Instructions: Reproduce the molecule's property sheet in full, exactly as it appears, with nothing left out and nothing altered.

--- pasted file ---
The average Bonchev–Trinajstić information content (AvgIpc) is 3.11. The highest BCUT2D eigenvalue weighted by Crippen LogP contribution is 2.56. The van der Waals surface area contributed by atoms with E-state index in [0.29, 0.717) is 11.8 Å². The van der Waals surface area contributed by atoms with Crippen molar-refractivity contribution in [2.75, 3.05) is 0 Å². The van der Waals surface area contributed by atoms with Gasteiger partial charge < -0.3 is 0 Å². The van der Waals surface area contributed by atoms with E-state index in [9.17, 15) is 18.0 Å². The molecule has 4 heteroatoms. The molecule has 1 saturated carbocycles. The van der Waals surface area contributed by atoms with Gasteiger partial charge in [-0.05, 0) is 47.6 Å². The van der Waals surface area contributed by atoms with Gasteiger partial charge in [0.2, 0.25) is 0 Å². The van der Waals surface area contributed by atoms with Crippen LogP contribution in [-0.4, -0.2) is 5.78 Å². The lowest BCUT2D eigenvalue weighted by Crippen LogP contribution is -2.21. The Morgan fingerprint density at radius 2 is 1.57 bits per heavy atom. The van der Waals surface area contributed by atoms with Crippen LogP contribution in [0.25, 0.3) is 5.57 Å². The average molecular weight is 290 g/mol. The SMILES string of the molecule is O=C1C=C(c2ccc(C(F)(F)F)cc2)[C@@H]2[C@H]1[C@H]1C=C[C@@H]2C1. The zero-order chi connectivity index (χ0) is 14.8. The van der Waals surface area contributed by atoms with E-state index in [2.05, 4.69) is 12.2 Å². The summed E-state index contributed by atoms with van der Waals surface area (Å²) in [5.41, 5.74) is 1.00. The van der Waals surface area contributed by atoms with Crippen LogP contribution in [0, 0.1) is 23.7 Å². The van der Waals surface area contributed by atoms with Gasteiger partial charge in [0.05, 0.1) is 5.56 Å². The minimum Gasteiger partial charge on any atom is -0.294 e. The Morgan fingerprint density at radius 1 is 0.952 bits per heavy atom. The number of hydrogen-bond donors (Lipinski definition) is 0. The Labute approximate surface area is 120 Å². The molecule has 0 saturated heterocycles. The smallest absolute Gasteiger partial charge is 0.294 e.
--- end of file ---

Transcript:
The average Bonchev–Trinajstić information content (AvgIpc) is 3.11. The highest BCUT2D eigenvalue weighted by Crippen LogP contribution is 2.56. The van der Waals surface area contributed by atoms with E-state index in [0.29, 0.717) is 11.8 Å². The van der Waals surface area contributed by atoms with Crippen molar-refractivity contribution in [2.75, 3.05) is 0 Å². The van der Waals surface area contributed by atoms with Gasteiger partial charge < -0.3 is 0 Å². The van der Waals surface area contributed by atoms with E-state index in [9.17, 15) is 18.0 Å². The molecule has 4 heteroatoms. The molecule has 1 saturated carbocycles. The van der Waals surface area contributed by atoms with Gasteiger partial charge in [-0.05, 0) is 47.6 Å². The van der Waals surface area contributed by atoms with Gasteiger partial charge in [0.2, 0.25) is 0 Å². The van der Waals surface area contributed by atoms with Crippen LogP contribution in [-0.4, -0.2) is 5.78 Å². The lowest BCUT2D eigenvalue weighted by Crippen LogP contribution is -2.21. The Morgan fingerprint density at radius 2 is 1.57 bits per heavy atom. The van der Waals surface area contributed by atoms with Crippen LogP contribution in [0.25, 0.3) is 5.57 Å². The average molecular weight is 290 g/mol. The SMILES string of the molecule is O=C1C=C(c2ccc(C(F)(F)F)cc2)[C@@H]2[C@H]1[C@H]1C=C[C@@H]2C1. The zero-order chi connectivity index (χ0) is 14.8. The van der Waals surface area contributed by atoms with E-state index in [2.05, 4.69) is 12.2 Å². The summed E-state index contributed by atoms with van der Waals surface area (Å²) in [5.41, 5.74) is 1.00. The van der Waals surface area contributed by atoms with Crippen LogP contribution in [0, 0.1) is 23.7 Å². The van der Waals surface area contributed by atoms with Gasteiger partial charge in [0.05, 0.1) is 5.56 Å². The minimum Gasteiger partial charge on any atom is -0.294 e. The Morgan fingerprint density at radius 1 is 0.952 bits per heavy atom. The number of hydrogen-bond donors (Lipinski definition) is 0. The Labute approximate surface area is 120 Å². The molecule has 0 saturated heterocycles. The smallest absolute Gasteiger partial charge is 0.294 e.